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April 05, 2007



We were listening to Bobby Conn's version of "Without You" - as in, "I can't live... If living is without you..." - here in the office (un-named Chicago indie record label) a few weeks ago, and decided to throw it back to the Harry Nilsson version.

I kept having this feeling that there was another version of the song that I was more familiar with though. I was very dismayed (and thoroughly flamed by the coworkers) when I realized the version in my head was by Mariah Carey.


Just a few weeks ago I heard Argent's original version of "God Gave Rock N' Roll To You" on Maria Levitsky's show. I always thought it was a KISS song and was confused as to why it was called "God Gave Rock N' Roll To You II." This kind of thing has happened to me countless times...


I think Badfinger does a version of "Without You", I
believe they wrote it...


good call on Badfinger, I couldn't remember that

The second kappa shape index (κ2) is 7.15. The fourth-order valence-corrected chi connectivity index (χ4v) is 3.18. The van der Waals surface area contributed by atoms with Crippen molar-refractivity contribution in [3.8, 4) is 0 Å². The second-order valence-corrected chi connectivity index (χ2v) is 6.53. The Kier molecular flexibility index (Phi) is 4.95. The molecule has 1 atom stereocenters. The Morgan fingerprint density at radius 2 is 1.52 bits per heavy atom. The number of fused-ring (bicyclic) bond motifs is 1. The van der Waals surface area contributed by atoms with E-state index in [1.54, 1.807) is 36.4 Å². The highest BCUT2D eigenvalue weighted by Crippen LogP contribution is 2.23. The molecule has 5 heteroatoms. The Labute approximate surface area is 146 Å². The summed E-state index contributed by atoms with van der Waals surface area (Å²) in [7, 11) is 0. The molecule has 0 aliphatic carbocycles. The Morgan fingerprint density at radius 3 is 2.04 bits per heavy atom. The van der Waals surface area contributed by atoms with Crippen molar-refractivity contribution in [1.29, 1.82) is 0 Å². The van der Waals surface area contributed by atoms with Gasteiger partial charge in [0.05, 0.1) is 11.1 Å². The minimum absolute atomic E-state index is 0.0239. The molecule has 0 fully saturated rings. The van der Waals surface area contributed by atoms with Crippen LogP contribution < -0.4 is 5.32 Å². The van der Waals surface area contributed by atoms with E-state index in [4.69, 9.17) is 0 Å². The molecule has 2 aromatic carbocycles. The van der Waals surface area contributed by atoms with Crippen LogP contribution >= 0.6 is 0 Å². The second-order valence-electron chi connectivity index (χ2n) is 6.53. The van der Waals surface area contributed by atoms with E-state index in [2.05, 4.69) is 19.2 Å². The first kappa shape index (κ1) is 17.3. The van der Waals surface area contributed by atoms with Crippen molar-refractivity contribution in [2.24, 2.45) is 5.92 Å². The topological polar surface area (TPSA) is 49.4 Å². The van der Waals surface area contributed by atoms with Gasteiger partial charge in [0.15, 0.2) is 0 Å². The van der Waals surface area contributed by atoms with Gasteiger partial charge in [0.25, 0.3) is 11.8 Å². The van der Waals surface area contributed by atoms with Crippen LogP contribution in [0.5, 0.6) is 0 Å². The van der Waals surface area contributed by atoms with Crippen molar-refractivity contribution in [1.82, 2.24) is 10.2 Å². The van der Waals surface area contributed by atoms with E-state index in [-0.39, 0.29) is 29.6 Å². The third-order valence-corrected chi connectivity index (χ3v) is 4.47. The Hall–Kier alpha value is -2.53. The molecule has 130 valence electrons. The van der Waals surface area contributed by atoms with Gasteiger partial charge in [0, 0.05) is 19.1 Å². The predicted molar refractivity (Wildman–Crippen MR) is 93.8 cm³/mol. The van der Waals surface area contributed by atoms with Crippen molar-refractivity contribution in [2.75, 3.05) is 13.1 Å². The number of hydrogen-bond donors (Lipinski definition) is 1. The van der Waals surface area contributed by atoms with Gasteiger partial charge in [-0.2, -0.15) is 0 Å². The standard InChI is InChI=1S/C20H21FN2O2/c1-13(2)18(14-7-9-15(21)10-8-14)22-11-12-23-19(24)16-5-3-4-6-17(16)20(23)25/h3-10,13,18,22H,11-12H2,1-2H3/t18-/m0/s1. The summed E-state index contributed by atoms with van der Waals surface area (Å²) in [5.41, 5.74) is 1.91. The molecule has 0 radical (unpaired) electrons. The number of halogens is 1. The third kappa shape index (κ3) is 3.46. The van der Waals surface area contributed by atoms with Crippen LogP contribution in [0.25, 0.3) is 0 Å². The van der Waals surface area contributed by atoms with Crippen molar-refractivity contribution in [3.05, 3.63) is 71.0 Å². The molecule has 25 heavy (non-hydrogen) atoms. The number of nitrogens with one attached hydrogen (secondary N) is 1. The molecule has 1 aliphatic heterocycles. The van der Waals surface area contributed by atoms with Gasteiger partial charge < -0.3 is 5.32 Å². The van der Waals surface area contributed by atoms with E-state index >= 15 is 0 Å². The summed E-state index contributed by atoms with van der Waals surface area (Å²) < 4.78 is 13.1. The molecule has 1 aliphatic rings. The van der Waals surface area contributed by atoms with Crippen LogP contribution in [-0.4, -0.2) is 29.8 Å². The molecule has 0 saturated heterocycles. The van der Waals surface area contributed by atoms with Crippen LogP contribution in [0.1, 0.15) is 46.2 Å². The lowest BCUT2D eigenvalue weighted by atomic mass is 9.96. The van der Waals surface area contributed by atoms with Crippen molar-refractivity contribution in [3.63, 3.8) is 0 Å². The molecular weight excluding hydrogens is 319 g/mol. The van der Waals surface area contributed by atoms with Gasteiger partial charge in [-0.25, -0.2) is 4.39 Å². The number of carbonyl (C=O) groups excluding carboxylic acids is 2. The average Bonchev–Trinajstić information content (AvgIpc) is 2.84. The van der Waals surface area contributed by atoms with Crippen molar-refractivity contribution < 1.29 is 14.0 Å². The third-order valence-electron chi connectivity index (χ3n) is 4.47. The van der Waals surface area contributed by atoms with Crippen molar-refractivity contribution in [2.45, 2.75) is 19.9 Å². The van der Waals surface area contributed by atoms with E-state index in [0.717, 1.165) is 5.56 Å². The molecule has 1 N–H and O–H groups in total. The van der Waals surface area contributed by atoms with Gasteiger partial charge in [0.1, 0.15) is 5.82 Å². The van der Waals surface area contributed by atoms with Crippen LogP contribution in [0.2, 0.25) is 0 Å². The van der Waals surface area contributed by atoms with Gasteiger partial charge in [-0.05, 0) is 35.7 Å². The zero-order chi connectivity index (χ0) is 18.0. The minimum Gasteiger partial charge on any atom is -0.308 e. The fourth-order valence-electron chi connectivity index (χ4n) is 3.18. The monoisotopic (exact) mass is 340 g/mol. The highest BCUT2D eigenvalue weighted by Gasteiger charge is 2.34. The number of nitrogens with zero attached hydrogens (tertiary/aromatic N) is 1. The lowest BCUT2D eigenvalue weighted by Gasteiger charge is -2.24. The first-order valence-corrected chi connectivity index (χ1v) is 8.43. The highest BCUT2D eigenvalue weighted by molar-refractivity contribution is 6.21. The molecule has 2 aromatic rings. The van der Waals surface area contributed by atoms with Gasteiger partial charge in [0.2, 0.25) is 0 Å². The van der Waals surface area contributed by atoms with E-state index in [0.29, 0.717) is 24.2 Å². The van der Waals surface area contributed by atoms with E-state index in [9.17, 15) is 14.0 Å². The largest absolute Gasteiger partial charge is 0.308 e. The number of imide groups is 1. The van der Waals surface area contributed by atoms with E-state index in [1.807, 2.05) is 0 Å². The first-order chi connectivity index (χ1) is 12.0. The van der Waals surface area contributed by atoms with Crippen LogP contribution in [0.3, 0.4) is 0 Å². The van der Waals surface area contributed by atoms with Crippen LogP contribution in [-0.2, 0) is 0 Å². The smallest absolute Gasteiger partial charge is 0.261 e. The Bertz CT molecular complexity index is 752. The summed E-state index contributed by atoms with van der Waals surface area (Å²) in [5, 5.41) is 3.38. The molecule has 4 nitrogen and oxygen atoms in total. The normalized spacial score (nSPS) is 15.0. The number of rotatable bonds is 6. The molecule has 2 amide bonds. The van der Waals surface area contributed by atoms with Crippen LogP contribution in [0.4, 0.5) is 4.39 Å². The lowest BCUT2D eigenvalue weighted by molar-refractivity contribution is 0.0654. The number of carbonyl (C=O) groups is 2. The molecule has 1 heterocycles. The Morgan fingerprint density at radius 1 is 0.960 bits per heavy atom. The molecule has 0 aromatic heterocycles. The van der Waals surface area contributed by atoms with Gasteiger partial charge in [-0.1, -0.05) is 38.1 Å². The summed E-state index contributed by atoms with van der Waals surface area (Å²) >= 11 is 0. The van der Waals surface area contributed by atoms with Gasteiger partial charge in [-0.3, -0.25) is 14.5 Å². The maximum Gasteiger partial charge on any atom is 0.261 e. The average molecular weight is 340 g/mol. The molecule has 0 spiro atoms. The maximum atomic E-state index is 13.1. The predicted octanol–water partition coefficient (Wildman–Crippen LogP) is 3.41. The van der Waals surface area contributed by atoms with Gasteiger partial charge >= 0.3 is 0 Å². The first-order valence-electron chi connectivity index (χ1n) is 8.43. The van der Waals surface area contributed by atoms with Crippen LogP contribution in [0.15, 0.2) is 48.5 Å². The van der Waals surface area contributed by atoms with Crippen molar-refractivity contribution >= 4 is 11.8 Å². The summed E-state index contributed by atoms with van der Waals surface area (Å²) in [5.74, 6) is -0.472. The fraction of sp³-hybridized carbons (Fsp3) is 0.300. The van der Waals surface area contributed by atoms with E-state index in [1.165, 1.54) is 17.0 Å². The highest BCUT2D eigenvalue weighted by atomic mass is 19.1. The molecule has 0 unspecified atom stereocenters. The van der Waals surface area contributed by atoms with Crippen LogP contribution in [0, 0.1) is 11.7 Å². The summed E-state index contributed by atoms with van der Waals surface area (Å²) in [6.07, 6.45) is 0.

Badfinger was the first group to record "Without You".

Here is a couple of other originalversions:

Betty Hutton - Its Oh So Quiet (covered by Bjork)
Dave Bartholomew - My Ding A Ling (covered by Chuck Berry (his first #1 record).



My most recent moment, if it qualifies, was just now. As I read these comments concerning the many versions of "Without You," I seemed to remember that Lisa Loeb and Dweezil Zappa once performed it together live. In reality, it was REO Speedwagon's "Keep On Loving You."

And if I'm not mistaken, George Benson wrote "Abbey Road."

Station Manager Ken